The U.S. is hiring the Russians to deliver sensitive equipment and supplies to our troops in Iraq and Afghanistan. Why? Because the U.S. military doesn’t have enough of the highly dependable and amazingly versatile C-17 airlifters. To make matters worse, we have no credible plan to resolve this problem.
The need for C-17s will continue to grow because each year older, less reliable and less capable C-5A airlifters — some of which are over 40 years old — are being retired from the fleet because they are beginning to fail. Notwithstanding current and future shortages, the Obama administration plans to cease purchases of the much-needed and much-used C-17 airlifter.
Unfortunately, if we stop manufacturing C-17s here in the United States, we will be forced to rely increasingly on the Russians or some other foreign power to help our military receive the equipment, materials and supplies that it must have to operate around the world. That would be bad for national security, bad for our fighting men and women, bad for taxpayers and bad for the economy.
The C-17 is the only U.S.-made military wide-body airlifter, and it is the most flexible and most capable airlifter in the world. It can perform strategic and tactical missions, and it can serve military and humanitarian functions. It can land on standard runways and austere remote dirt airfields anywhere on the planet. It can airlift troops, equipment and supplies on a moment’s notice. And it can perform medical evacuations while providing the wounded with what amounts to a flying hospital. No other country makes an airlifter as capable, reliable or versatile as the C-17.
The Russian-made and piloted transport AN-124 cost taxpayers $47,000 an hour to operate in 2007, for a total of $840 million in FY 2007-08. That money could have procured four more C-17s, which would have served our fighting men and women for the next 40 to 50 years and helped close the gap between our airlift needs and our airlift capabilities. But instead, we pay the Russians to deliver supplies and equipment to our troops in sensitive locations around the world and make ourselves more and more dependent on foreign nations in the process, while funding their military budgets and robbing our own. This is crazy stuff!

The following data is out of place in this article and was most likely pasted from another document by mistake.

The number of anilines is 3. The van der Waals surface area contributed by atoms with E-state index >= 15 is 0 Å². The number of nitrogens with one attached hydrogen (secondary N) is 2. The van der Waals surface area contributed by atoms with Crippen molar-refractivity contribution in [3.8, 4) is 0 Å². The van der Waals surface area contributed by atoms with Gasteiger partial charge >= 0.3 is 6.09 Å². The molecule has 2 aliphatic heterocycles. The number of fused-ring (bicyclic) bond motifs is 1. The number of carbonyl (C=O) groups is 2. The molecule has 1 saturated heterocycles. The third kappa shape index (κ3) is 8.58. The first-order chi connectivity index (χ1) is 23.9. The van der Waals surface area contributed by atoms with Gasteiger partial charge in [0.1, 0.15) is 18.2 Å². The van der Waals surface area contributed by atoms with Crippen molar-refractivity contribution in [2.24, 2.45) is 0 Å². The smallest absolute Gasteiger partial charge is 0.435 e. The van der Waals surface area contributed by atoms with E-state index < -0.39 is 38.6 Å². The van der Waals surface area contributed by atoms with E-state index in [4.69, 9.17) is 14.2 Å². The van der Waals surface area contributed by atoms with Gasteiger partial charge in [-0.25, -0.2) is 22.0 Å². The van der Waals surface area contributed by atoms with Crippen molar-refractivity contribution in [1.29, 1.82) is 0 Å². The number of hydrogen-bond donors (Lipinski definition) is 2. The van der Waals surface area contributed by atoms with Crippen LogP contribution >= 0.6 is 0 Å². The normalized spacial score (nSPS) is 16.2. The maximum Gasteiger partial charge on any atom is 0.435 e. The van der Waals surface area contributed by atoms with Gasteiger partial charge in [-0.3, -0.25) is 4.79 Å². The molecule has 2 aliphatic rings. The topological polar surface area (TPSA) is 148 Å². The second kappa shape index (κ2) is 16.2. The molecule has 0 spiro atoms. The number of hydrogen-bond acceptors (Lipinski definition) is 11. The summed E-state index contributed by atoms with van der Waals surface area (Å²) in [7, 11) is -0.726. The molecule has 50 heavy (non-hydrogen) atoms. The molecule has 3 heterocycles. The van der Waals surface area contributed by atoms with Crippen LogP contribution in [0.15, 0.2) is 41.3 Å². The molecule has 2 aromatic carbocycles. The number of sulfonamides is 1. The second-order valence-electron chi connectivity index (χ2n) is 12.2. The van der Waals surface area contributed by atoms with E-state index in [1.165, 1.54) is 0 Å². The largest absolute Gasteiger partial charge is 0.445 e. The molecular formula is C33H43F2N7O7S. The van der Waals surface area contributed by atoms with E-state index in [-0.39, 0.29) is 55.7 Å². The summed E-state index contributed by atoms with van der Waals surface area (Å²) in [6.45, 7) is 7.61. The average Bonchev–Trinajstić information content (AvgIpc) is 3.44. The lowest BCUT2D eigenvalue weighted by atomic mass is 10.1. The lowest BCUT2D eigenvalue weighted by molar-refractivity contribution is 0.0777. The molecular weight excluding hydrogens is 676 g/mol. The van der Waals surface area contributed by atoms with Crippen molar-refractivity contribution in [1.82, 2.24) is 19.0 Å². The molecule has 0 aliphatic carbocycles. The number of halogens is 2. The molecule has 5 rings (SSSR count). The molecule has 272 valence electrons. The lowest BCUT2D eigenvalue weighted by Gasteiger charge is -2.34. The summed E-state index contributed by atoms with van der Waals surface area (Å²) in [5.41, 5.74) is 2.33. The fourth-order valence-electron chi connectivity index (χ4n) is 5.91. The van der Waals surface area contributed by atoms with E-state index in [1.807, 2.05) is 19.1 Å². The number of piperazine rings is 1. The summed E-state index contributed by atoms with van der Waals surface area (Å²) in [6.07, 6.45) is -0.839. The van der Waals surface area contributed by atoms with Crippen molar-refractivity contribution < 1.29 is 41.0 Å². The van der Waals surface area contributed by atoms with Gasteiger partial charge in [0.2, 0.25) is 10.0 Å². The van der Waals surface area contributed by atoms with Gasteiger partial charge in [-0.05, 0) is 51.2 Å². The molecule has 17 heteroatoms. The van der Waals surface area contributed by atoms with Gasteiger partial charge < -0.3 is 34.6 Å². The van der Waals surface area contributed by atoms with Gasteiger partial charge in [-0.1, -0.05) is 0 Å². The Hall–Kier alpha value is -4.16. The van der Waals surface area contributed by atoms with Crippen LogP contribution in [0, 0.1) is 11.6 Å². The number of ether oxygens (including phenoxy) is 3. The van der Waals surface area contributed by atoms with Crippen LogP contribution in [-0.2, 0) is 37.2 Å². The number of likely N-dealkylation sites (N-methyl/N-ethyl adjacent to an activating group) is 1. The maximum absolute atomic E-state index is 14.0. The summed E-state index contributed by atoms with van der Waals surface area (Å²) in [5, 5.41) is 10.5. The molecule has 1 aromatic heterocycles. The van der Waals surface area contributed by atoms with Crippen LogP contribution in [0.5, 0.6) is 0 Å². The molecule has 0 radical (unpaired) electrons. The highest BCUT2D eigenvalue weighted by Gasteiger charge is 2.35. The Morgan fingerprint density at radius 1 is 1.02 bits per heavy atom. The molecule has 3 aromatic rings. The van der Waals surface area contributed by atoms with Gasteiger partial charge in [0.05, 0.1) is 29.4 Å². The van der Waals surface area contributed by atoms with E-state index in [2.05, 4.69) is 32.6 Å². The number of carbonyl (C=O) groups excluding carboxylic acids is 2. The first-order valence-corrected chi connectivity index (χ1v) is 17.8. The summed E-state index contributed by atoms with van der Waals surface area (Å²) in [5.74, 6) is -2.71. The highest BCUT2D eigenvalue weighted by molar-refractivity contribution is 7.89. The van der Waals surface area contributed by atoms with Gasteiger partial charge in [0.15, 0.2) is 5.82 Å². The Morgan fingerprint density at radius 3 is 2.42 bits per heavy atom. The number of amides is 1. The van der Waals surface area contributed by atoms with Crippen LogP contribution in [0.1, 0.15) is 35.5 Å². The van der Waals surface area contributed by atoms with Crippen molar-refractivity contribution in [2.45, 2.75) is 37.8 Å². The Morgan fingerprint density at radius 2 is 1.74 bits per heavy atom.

And when C-17s were used to deliver humanitarian relief in Haiti, Chile and other countries, we increased our usage of Russian airlifters to keep our fighting men and women properly supplied in the field. By the end of fiscal year 2010, we had spent more than $2 billion leasing foreign aircraft to do the job that our own C-17s could do if we had enough of them. And $2 billion would purchase about eight C-17s that would fly for more than four decades!
The Obama administration’s current policy puts us on a path to one day having the military might of a third-world nation simply because we will not be able to quickly and efficiently supply our troops with U.S. airlift assets.
Hiring foreign powers to make deliveries to our military is a bad idea on so many different levels. First, it potentially places our fighting men and women at greater risk because foreign powers will know the location of our troops and what supplies they are receiving, and even have access to sensitive military technology and equipment. Second, we may not be able to hire foreign powers to fill our airlift needs. Third, hiring foreign powers to provide us with airlift capacity will cost taxpayers more than building our own aircraft. Fourth, America will lose more high-tech aerospace jobs to other nations.
George Landrith is President of Frontiers of Freedom Institute, an educational institute whose mission is to promote public policy based on the principles of individual freedom, peace through strength, limited government, free enterprise, and traditional American values as found in the Constitution and the Declaration of Independence.